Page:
In the survey, we did not provide any specific objective or requirement for the architectures because the goal was to measure structural perception as opposed to a more rational/technical analysis of the system. To compensate in part for this constraint, we considered a system of interest (i.e., the ATM) whose overall purpose and user’s needs are known by most adults. The time to complete the survey was limited to 15 minutes, much less than what would be necessary in a real-life assessment of a system’s architecture. Again, this limitation was enforced to capture perception and to prevent subjects from engaging in a more in-depth technical analysis.

The survey was divided into two parts (Supplementary

Examples of two architectures.

The diagrams were represented as box and arrows workflow and did not contain formal notations because the use of a more formal description could have affected the ranking depending on the level of expertise or familiarity of the participants with the specific modeling language. Every diagram was identified through a letter from A to H.

The diagrams were attached to the survey in a downloadable MS PowerPoint file and randomly displayed in a single slide as in Figure

Alternative systems representations of an ATM used in the survey.

The survey consisted of a single question asking participants to rank the eight diagrams in terms of either perceived implementation effectiveness or perceived elegance. Both surveys were administered online via Qualtrics and could be accessed via a web link provided to the subjects.

The architectures were designed by one of the authors of this paper to deliberately incorporate the strategies

Strength levels of the artistic strategies in the eight ATM architectures.

Diagram | Strategies | ||||||
---|---|---|---|---|---|---|---|

Subtract details |
Symmetry |
Grouping |
Split |
Emphasize |
Power of center |
Contrast/balance | |

A | 6 | 7 | 5 | 4 | 4 | 7 | 7 |

B | 6 | 6 | 5 | 4 | 7 | 7 | 7 |

C | 4 | 3 | 2 | 2 | 2 | 4 | 4 |

D | 3 | 2 | 2 | 2 | 2 | 3 | 3 |

E | 2 | 6 | 1 | 1 | 1 | 1 | 1 |

F | 6.67 | 7 | 6 | 6 | 5 | 7 | 7 |

G | 6.67 | 7 | 6 | 6 | 7 | 7 | 7 |

H | 2.67 | 6 | 4 | 3 | 1 | 1 | 1 |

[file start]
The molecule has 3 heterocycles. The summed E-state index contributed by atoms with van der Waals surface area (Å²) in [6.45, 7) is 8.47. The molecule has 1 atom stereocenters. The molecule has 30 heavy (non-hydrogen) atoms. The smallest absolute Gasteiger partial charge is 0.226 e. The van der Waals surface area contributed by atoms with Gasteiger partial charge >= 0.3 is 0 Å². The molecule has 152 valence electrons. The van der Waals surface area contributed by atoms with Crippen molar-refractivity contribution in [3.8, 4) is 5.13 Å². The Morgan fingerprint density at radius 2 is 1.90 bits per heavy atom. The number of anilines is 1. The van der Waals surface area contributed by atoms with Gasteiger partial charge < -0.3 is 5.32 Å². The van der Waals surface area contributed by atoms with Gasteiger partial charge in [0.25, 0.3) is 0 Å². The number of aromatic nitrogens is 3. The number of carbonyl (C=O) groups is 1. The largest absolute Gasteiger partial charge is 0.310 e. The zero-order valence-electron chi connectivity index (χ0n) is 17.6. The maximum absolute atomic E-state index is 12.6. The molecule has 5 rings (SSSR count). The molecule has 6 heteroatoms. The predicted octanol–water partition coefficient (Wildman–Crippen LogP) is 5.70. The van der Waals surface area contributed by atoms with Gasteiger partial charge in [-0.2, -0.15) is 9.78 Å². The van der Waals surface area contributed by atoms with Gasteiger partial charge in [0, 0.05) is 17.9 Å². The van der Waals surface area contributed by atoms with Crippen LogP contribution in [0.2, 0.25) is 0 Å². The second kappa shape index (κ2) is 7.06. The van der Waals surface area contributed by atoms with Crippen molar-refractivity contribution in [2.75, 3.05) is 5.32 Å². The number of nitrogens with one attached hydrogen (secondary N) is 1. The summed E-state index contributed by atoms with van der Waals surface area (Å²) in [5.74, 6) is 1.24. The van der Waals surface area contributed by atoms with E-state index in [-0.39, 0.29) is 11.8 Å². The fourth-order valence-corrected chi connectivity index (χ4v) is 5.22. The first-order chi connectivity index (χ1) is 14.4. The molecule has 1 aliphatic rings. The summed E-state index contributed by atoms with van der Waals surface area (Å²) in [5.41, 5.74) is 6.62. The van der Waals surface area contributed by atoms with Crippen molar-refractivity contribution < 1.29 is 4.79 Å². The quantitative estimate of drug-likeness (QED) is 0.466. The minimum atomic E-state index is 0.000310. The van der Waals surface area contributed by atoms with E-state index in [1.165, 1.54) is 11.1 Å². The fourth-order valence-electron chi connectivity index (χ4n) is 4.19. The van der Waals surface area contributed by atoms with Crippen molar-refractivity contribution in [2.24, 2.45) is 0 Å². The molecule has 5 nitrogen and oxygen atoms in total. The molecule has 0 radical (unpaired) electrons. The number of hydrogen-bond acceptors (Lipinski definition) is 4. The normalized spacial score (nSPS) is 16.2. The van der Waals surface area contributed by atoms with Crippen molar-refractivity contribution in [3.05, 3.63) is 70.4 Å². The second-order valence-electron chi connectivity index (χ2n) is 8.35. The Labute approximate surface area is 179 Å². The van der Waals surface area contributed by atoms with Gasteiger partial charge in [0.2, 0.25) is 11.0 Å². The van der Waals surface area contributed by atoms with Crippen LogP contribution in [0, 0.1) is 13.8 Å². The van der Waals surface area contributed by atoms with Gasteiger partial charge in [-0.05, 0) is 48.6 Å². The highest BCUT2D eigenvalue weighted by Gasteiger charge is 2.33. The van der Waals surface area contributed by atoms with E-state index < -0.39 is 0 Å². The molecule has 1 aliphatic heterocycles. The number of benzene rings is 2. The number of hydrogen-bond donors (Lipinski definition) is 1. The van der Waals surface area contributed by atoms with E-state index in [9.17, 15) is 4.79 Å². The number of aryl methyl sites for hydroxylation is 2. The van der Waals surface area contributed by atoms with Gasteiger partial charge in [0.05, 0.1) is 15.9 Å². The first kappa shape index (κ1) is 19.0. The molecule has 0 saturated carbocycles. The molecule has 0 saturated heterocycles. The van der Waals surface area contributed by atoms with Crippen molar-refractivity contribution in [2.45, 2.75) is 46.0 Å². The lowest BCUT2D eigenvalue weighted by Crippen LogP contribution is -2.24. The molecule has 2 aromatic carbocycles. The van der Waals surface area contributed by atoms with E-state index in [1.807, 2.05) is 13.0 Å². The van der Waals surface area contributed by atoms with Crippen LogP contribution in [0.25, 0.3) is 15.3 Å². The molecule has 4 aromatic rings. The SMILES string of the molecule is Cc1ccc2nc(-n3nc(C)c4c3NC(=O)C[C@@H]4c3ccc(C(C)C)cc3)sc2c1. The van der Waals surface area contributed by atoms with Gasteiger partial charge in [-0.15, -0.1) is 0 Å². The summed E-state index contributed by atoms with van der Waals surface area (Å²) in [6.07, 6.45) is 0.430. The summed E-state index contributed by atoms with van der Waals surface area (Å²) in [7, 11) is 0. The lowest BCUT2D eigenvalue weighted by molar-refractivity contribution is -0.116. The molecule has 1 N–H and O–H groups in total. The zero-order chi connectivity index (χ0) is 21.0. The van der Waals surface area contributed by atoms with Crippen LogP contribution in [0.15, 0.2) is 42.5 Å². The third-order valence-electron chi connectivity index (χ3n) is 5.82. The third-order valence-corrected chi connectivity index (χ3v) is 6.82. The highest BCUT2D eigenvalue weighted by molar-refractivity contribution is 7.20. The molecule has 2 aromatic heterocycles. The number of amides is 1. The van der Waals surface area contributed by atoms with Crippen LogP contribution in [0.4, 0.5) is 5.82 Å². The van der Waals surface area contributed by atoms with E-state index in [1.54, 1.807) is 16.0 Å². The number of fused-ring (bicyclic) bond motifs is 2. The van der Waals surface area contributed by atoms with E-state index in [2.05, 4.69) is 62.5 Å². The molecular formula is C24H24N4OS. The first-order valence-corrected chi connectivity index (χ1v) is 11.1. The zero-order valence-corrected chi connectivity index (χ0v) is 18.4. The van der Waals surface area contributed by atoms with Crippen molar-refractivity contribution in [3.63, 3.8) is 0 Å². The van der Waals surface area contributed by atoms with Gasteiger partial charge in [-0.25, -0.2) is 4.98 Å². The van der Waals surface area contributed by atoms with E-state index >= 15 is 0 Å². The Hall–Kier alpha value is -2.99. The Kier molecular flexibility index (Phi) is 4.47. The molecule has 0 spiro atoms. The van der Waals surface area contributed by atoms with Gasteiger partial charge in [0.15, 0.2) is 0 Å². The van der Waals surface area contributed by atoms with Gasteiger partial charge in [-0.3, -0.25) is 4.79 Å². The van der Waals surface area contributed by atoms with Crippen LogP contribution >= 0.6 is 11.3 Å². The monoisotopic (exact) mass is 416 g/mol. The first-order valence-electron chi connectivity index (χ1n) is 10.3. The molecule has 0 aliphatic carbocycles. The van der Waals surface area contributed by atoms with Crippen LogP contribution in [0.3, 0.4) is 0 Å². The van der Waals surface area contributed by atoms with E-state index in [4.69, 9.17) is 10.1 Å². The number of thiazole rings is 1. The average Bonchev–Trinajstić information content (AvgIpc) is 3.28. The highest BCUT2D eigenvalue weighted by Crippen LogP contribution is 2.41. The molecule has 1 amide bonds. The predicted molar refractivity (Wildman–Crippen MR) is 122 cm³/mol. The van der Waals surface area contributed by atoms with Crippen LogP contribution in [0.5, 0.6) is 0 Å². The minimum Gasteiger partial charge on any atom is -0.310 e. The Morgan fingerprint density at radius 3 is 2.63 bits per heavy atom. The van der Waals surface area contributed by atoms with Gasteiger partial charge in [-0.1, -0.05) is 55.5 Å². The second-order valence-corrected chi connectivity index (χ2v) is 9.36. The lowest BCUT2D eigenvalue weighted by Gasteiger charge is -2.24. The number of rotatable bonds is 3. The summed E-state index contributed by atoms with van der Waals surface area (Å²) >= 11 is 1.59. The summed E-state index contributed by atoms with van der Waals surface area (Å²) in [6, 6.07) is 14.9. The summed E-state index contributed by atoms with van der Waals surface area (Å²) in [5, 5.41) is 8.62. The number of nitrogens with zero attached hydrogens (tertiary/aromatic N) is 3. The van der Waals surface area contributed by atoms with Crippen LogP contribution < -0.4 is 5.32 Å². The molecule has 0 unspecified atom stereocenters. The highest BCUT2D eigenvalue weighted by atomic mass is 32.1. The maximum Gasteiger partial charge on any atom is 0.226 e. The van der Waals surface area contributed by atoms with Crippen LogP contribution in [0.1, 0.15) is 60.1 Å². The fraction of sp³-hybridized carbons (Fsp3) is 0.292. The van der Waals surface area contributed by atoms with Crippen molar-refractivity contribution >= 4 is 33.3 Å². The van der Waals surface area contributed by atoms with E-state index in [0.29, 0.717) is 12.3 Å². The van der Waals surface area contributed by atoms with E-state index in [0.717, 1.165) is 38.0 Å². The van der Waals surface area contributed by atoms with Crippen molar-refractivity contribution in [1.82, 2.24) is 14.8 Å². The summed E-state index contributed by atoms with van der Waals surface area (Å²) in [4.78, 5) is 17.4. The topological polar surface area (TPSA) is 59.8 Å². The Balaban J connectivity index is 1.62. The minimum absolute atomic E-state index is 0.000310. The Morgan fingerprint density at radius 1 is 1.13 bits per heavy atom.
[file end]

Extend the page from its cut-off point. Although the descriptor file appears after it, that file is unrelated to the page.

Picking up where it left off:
Fifty-four complete and usable surveys were collected. Participants did not receive any compensation. Participation was anonymous. Only the answers provided by participants belonging to one or more of the following categories have been eventually included in the analysis:

Self-identified systems engineers with at least 5 years of professional experience: a practicing systems engineer is defined as an individual who executes some or all of the activities described in [

Systems engineering faculty

Doctoral students in systems engineering

No definition for elegance was provided to the participants. A simple and shared definition of elegance is notoriously difficult to find, so we relied on the subjective interpretation that participants had of the concept, typically interpreted in terms of a mix of ingenuity and simplicity. Implementation effectiveness was defined as the quality of each architecture to be conducive to easy implementation.

Structural complexity was computed using two different metrics: cyclomatic complexity [

The

This metric counts the number of linearly independent cycles present in the network. Fewer cycles within the network should result in easier implementability.

Graph energy reveals the complexity of the structural dependency among the components. Topological complexity metric

A conceptual example of how topological complexity relates to architectural patterns is shown in Figure

Architectural patterns defined in terms of topological complexity (source: Sinha [

The questionnaire was submitted to experts belonging to online groups of systems engineering and by individual email invitation. Eventually, we collected 54 usable surveys. The average ranking of elegance and perceived implementation effectiveness is reported in Table

Average ranking of perceived implementation effectiveness and perceived elegance (

System diagram | Perceived implementation effectiveness ( |
Perceived elegance ( |
---|---|---|

A | 4.2 | 3.9 |

B | 3.8 | 3.5 |

C | 5.5 | 5.2 |

D | 5.9 | 6.4 |

E | 6.5 | 7.1 |

F | 3.1 | 3.0 |

G | 2.6 | 2.7 |

H | 4.3 | 4.2 |

The two rankings are perfectly correlated (Spearman rank correlation is equal to 1), which means that independent experts considered the most elegant diagrams as the ones that turned out to be also easier to implement.

The first experimental hypothesis predicts the presence of correlation between preference judgments on implementation effectiveness and structural complexity measures (most preferred diagrams are the least structurally complex).

First,

Data for Spearman correlation coefficient calculation.

Diagram | Cyclomatic complexity (CC) | Perceive implementation effectiveness ( |
Rank CC | Rank |
---|---|---|---|---|

A | 14 | 4.2 | 3.5 | 4 |

B | 14 | 3.8 | 3.5 | 3 |

C | 15 | 5.5 | 5.5 | 6 |

D | 23 | 5.9 | 7 | 7 |

E | 34 | 6.5 | 8 | 8 |

F | 11 | 3.1 | 1 | 2 |

G | 12 | 2.6 | 2 | 1 |

H | 15 | 4.3 | 5.5 | 5 |

We retested the hypothesis using topological complexity. Table

Data for Spearman correlation coefficient calculation.

Diagram | Topological complexity ( |
Perceived implementation effectiveness ( |
Rank |
Rank |
---|---|---|---|---|

A | 0.74 | 4.2 | 1 | 4 |

B | 0.86 | 3.8 | 2 | 3 |

C | 0.998 | 5.5 | 5 | 6 |

D | 1.14 | 5.9 | 6 | 7 |

E | 1.26 | 6.5 | 8 | 8 |

F | 0.92 | 3.1 | 3.5 | 2 |

G | 0.92 | 2.6 | 3.5 | 1 |

H | 1.15 | 4.3 | 7 | 5 |

Hypothesis 2 states that perceived elegance is correlated with effective complexity. Effective complexity for each diagram was calculated using the